Rameshwar Roy: “It is our duty to grab the chances whenever possible”

Rameshwar’s Graduation at Western Sydney University (June 2021). Source: Rameshwar Roy.

Rameshwar Roy completed his Masters in Public Health last year after completing his undergraduate degree in Biotechnology and Molecular Biology – sticking to what he’s always wanted to do. After finishing his course, he started working in the lab sector, but his heart was looking for a person-centred role.

Interviewed by former W’SUP Director of Student Publications, Sarah Cupitt, Rameshwar shares the journey of how his involvement in various NGO projects led to the idea of further specialisation of his career in the health industry as an international student studying at WSU.

Udayan, in Kolkata, is an NGO that Steve Waugh contributed to which helped leprosy-affected children. Waugh’s association with Kolkata and the NGO shaped Rameshwar’s teenage years. Later, when he researched and found Australia as the 2nd top country for Health Service, he decided to study here at WSU to learn and gain experience.

How did you find a full-time job in the Health sector after graduating, especially in Aboriginal health?

“A health service job depends on experience – how much anyone can acquire throughout the study period. I attended a lot of seminars, workshops to understand the perspective of various organisations. I also attended seminar invitations hosted by other universities, which helped build a clear picture of the system-specific necessary information. The job market is always looking for an enthusiastic candidate, willing to learn and a good team player. Everyone has to be positive in attitude and try to help peers.

A helping attitude is one of the factors which employers try to find in candidates. From those activities, I got a chance to do some training on Aboriginal culture awareness, which helped me to get an extra advantage to become Service Delivery Coordinator for Aboriginal Health Service in Kimberly.”  

How has being an international student shaped your journey and the challenges you’ve faced?

“Being culturally and linguistically diverse, it is not easy to understand and absorb the different systems, cultures and pace [of the systems and cultures]. But the main thing is to keep the eyes and the heart open to learn. Understanding the subject content taught in university and how that can be utilised in the real field is the main factor. University professors were really helpful to grip the subject content as much as I needed. I got my first part-time job in the health sector through the University job portal – Career Hub.”

What programs at WSU assisted you in your journey to success?

“I would say the whole journey was very important to success. I did all the classes on campus except last semester online due to COVID 19. I also attended student activities arranged by the student union and student success committee, e.g., LEAD, 21C project, RUOK, Mentorship programs, internal and external seminars, subject related exhibitions. I attended all, participated actively and was the winner of few group projects. Those gave me a lot of ideas and experiences for future steps.”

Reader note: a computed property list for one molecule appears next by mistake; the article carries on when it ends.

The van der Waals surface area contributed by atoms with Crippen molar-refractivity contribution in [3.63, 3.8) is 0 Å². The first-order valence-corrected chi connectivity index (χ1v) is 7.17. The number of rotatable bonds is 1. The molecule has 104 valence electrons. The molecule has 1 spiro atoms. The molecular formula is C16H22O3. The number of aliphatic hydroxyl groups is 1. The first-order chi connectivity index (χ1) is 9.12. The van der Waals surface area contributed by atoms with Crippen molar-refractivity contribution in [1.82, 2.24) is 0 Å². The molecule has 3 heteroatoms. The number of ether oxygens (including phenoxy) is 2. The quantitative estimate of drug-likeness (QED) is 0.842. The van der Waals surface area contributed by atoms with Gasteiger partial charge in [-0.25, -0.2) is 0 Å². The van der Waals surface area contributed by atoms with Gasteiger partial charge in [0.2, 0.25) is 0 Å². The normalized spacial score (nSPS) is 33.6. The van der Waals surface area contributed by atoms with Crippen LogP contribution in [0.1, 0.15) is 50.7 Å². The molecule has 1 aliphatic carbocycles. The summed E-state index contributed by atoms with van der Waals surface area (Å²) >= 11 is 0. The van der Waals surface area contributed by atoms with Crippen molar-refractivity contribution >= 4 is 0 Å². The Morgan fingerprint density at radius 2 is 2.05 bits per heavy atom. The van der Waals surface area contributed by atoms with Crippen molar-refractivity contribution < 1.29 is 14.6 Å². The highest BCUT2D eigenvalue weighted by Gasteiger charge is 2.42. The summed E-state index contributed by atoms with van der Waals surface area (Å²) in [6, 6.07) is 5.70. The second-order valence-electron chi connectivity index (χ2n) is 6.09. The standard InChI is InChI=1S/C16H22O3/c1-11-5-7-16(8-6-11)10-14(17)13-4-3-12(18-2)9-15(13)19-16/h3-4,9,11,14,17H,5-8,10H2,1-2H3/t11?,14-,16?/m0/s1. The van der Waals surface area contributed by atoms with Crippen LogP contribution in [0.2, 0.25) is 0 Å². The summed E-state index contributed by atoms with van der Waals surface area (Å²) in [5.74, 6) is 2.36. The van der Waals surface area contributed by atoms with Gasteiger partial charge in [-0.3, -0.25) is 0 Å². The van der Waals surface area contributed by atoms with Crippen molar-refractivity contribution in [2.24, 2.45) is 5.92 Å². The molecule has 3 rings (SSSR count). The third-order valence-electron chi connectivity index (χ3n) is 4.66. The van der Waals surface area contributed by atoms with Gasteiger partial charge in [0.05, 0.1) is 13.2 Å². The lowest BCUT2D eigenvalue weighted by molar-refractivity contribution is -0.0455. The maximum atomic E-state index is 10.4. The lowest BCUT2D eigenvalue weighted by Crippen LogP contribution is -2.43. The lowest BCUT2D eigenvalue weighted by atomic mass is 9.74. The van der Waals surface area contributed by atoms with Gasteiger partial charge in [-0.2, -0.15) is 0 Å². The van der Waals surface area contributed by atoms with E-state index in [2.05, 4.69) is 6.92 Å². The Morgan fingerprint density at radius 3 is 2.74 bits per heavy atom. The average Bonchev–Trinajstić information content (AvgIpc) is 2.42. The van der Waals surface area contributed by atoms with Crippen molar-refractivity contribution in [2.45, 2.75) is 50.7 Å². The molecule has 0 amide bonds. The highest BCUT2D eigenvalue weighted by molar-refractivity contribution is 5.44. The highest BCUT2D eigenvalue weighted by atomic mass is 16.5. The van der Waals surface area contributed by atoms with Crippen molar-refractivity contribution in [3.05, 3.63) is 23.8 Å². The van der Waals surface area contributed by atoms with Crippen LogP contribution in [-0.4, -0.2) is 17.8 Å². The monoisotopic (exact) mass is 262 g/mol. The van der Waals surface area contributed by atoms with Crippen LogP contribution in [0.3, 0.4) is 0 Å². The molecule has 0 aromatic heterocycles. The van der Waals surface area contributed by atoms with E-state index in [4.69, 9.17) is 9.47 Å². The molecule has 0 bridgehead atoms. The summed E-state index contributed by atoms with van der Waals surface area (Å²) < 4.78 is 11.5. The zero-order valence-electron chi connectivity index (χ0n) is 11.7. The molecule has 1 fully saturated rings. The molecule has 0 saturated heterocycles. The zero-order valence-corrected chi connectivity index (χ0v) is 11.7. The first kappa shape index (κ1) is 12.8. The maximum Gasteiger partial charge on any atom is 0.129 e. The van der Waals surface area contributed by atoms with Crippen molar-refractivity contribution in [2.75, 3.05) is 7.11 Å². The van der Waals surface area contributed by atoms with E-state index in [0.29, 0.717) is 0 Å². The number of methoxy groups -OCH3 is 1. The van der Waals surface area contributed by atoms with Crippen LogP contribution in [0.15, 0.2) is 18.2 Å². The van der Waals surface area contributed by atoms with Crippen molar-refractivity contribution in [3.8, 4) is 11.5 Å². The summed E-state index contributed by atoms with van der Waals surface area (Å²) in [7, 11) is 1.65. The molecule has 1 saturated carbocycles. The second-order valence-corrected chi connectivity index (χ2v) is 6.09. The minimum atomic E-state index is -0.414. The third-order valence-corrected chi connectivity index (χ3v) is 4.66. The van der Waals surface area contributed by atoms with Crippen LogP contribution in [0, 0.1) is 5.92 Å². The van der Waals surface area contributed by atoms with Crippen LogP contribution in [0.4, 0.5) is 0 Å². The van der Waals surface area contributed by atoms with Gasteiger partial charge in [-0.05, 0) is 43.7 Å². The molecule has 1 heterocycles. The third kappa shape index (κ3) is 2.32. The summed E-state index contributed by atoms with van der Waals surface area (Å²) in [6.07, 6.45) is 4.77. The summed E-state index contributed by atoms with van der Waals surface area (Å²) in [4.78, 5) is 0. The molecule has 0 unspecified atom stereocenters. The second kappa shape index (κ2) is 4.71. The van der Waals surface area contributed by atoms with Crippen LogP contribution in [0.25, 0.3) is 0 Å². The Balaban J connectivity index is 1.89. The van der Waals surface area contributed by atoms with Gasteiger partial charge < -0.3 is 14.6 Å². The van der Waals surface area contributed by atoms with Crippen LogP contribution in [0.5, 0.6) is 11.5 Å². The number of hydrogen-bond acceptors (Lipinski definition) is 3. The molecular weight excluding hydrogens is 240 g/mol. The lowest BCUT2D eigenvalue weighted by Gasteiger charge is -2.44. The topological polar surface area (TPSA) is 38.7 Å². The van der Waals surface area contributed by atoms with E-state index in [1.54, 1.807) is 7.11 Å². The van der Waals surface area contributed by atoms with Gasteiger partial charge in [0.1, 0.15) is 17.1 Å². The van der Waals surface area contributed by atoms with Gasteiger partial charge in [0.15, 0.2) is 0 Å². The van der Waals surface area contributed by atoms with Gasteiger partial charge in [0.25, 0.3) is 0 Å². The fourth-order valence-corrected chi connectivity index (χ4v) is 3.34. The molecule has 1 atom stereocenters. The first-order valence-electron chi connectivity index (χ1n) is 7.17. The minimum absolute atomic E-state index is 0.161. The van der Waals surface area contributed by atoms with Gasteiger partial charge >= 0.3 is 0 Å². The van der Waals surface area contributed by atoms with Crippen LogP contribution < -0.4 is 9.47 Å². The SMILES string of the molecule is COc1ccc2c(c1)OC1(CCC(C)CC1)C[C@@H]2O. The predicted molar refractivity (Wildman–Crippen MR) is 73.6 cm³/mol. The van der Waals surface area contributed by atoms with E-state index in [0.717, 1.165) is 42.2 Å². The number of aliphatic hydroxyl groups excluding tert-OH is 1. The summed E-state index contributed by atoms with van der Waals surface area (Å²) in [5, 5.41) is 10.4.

LEAD Presentation Ceremony 2019 at Parramatta South Campus. Source: Rameshwar Roy.

If you could redo your university experience, is there anything you would do differently?

“Some student programs like Project Boost I would have liked to attend definitely. I could not participate in many research projects due to the pressure of the units in my degree subject. Recently I came across a new module named Engaging Students for Community Wellbeing which made me fascinated to join some research courses so that I can be part of the program. I wish to join similar projects later with more experience from work to contribute to the future health system.”

You mentioned you were involved in various NGO projects; what were they, and what’s a memorable experience you had with them?

“I was involved in different NGOs focused on various aspects in the health industry like mental health, gender quality, disease burden, refugee funds etc. Those are important episodes of my university journey in Australia. Back in India, I was part of those NGOs working on health service programs for sex workers and their children. All those experiences brought a lot of memories, challenges that words cannot describe. Still, it can be said, a single smile from the participant can bring all happiness after overcoming the challenges for them, and that encourages me to do more for the community.”

Rameshwar with Sydney Health Service Delivery Team. Source: Rameshwar Roy.

Rameshwar’s words of advice:

“It is very important to relate the units which are taught in the syllabus to the real world. That helps get a clear perspective of the education system required for future research or the job world. University provides a lot of exposure. It is our duty to grab the chances whenever possible.”


Sarah Cupitt

Sarah Cupitt (pronounced like Que-Pitt) is an ambitious university student, journalist and writer interested in…

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